A common question I get asked by managers is how to best guide and give input to team members depending on their level of experience or expertise. More specifically, this consists of things like “what’s an appropriate level of guidance required for A players”? Is there a “one size fits all”? Do I need a different strategy for every person?

Below is a framework to match guidance to an individual based on their expertise and the WHY, WHAT and HOW of a solution.

Categorizing your team based on experience / expertise

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I can recall many examples when I’ve had a conversation, meeting or discussion with someone (who I generally agree with) turn into a fully fledged debate. We often describe these conversations as ‘going sideways’ as that’s how it feels to both parties. It’s a feeling that you’re marching alongside each other and then suddenly, someone takes a hard right turn. Both parties usually walk away from those conversations with the sense ”I thought we were pretty aligned — turns out we’re not”. Sometimes this is true - there’s a fundamental disagreement that just surfaced. …


Quiet: The Power of Introverts in a World That Can’t Stop Talking has been on my reading list for years. I finally got around to reading it and it was worth the wait. There was a period a while back when it felt as if everyone was talking about this book (heh, the irony), Today “quiet” has an amazing 5,110 reviews on Amazon. This means there are more people who have shared an opinion on this book (at least on Amazon) than Outliers, The Catcher in the Rye, Guns Germs and Steel and Animal Farm.

This also means is that…


Last month I introduced a fintech project I’ve been working on (codename Rivolv). This is a momentum based model I use to determine when I should be in vs out of the market. I run this after the last day of trading every month and here’s where things stand after May.

Signal: SPY (long)

Last Generated: 31st May 2017

Good for: June

As a quick reminder, the only signal Rivolv will produce is whether to be long the S&P 500 (via the ETF SPY) or out of the market and in cash. …


The final part 4 of a series (Part 3, Sumo can be found here).

Last time I was in Japan, I wrote a post about the gates which mark the entrance to all Shinto shrines. Torii, as they are called, have an important symbolic meaning which has stuck with me ever since:

A torii (鳥居, literally bird abode, /ˈtɔəri.iː/) is a traditional Japanese gate most commonly found at the entrance of or within a Shinto shrine, where it symbolically marks the transition from the profane to the sacred.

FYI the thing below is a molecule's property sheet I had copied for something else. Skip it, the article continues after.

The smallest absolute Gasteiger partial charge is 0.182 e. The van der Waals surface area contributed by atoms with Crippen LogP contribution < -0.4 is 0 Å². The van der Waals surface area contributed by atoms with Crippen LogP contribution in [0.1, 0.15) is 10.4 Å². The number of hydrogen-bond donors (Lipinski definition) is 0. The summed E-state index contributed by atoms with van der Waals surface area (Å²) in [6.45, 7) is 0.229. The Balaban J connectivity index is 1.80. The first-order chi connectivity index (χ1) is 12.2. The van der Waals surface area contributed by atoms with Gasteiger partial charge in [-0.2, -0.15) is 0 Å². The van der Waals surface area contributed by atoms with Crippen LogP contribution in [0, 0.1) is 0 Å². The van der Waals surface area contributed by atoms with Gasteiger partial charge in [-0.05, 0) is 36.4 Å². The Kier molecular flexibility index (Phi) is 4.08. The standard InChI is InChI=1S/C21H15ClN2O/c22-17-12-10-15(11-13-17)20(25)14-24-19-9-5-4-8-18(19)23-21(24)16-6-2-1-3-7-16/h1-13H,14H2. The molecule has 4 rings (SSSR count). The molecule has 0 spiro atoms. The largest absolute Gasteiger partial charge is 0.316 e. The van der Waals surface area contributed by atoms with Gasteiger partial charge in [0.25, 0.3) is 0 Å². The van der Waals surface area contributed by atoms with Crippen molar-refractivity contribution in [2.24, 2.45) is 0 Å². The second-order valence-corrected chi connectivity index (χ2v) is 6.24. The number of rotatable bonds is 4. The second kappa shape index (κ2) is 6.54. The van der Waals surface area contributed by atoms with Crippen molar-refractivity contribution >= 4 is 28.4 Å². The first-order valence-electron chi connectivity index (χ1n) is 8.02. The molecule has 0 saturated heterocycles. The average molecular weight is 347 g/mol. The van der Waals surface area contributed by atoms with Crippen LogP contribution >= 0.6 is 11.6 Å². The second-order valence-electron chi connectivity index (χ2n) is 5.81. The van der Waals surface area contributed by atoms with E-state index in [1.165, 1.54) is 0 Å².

From the profane to the sacred. It’s such a powerful phrase —…


I’ve worked my way through a lot of recent books which emphasize the importance of geography and the role it plays in the rise & fall of empires. In contrast, “Why Nations Fail” brings a different perspective, suggesting a country’s approach to politics as the most important element. The authors assert that long term national success is largely determined by whether a country has an “extractive” (benefit the few) or “inclusive” (benefit the many) approach to governance. …


Part 3 in a series (Part 2, People can be found here).

One a previous trip to Japan we stayed overnight in Tokyo to see the early morning sumo training (“asa geiko”, pictured below). While it was a great experience, I’d never attended an official sumo match. Timing had never worked and also tickets can be hard to come by. However, things fell into place this time and thanks to a generous gift from my father-in-law, we were fortunate enough to attend the May Sumo Grand Championships in Ryōgoku, Tokyo.

Sumo wrestlers, during asa geiko (morning practice) near Ryōgoku, 2010


Part 2 in a series (Part 1, Nature can be found here).

Here are a few portraits or street photos I took during our vacation. I love street photography but it’s harder for me — taking much more effort and focus than say landscape photography, which comes more naturally. I didn’t feel the pull or energy as much this time, but still managed to capture a few shots that were meaningful to me. Looking back, all seem to have a familiar theme — people during moments of relaxation, worship or silence. It’s bene said that every portrait is really a photo of the photographer, so perhaps this is a reflection of what I was seeking and craving at the time.

Akuri, at the Yufuin Ryokan where we stayed


I’m back from my annual pilgrimage to Japan — this time a two week trip visiting family, road tripping through southern Japan, learning about Shogi and Sumo, and eating too much. This is part 1 of 4 of a photo series.

Last time we traveled there, we realized the value of hiring a car to get to further afield destinations and we took the same approach time time. Shortly after arriving, we were on an internal flight out of Haneda to Fukuoka. This is a beautiful seaside city is part of Kysushu, one of the four main islands (and most…


WHAT MAKES A GREAT PRODUCT MANAGER

Intro

When reading Ben Horowitz’s “The Hard Thing about Hard Things”, he refers to his document on what makes a good product manager. Even though he originally authored this several years ago, it’s still highly relevant and filled with great advice.

As I was reading it, I found myself mentally checking off the things I’ve observed amongst the best product managers I’ve known. I’ve managed a couple of hundred product / program managers over the years and worked with countless others. I count many of them among the very best in the industry and…

Lawrence Ripsher

I write about product management, photography, travel and startups

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